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09 March 2020 | Story Prof Francis Petersen | Photo Sonia Small
Prof Francis Petersen
Professor Francis Petersen is the Rector and Vice-Chancellor of the University of the Free State

The shortage of skills is a global phenomenon and employers are concerned about the need for skilled professionals to meet the demands of various sectors of their economies. This situation has reached worrying proportions in South Africa, where it has become apparent that there is a nonalignment between the skills graduates are equipped with and those that are required in the workforce. 
Moreover, the continuous contraction of the South African economy is further spurring the unemployment crisis: the weak economic performance is not sufficient to create jobs in line with the growth of the working-age population. It is also evident that skills shortages and a lack of social capital have become a systemic problem that prevents access to jobs. 

Preparing graduates for the world of work
Unemployment in South Africa is about 29%, according to Statistics South Africa’s latest Quarterly Labour Force Survey; the unemployment rate of people between the ages of 15 and 34 years is 56%. Earlier this month, President Cyril Ramaphosa announced in his State of the Nation address that the country is facing its highest unemployment rate since 2008. Referring to youth unemployment as a “crisis”, the president said about two-thirds of the 1.2-million young people entering the labour market each year remain outside employment, education, or training.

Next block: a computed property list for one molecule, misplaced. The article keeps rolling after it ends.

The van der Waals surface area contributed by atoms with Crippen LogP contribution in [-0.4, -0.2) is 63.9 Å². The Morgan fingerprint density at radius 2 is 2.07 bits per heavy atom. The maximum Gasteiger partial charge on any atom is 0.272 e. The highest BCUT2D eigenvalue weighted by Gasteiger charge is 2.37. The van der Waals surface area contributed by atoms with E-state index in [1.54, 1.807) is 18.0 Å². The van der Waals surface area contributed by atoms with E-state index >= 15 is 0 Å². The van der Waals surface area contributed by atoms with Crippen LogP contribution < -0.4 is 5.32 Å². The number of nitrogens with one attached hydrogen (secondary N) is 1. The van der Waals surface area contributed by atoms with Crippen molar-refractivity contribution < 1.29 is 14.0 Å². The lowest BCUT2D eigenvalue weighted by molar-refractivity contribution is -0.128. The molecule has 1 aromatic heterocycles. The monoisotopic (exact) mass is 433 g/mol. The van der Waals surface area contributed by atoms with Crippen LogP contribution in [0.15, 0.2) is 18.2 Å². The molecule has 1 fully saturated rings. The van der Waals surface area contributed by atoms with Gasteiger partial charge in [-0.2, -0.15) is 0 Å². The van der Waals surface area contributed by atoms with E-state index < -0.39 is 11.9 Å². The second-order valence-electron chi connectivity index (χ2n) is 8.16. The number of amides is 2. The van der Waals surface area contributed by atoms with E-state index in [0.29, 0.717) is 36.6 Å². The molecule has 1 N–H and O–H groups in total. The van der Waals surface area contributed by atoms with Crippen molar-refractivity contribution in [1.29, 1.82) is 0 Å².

There is an argument that a university graduate should not necessarily be job-ready, but must have the ability to think, to adapt and to learn relatively quickly. Even with this expectation, it is critically important to understand the world of work and to have a relationship with the job market. This is not only important from a future employment perspective, but it will also bring the job market closer to the academic curriculum and the research agenda of the university. It goes a long way towards starting to co-create solutions and conceptualising futures that are more inclusive and sustainable.

UFS interventions to improve student success
The University of the Free State (UFS) has taken collaboration with the private sector, industry, and commerce very seriously — most of the academic departments have industrial or sector-specific advisory boards through which robust discussions are taking place concerning the curriculum, appropriate funding to students, interventions to improve student success, challenges of the job market, and which research projects are essential to tackle. Through these boards, a relationship between the university, industry, the private sector, and commerce is established. This is a good starting point not only to address employment, but also to provide a catalyst for optimising an ecosystem to address the country’s economic challenges.  

UFS has also established a Short Learning Programmes office, as we believe that training and retraining workers in an ever-changing job market is essential.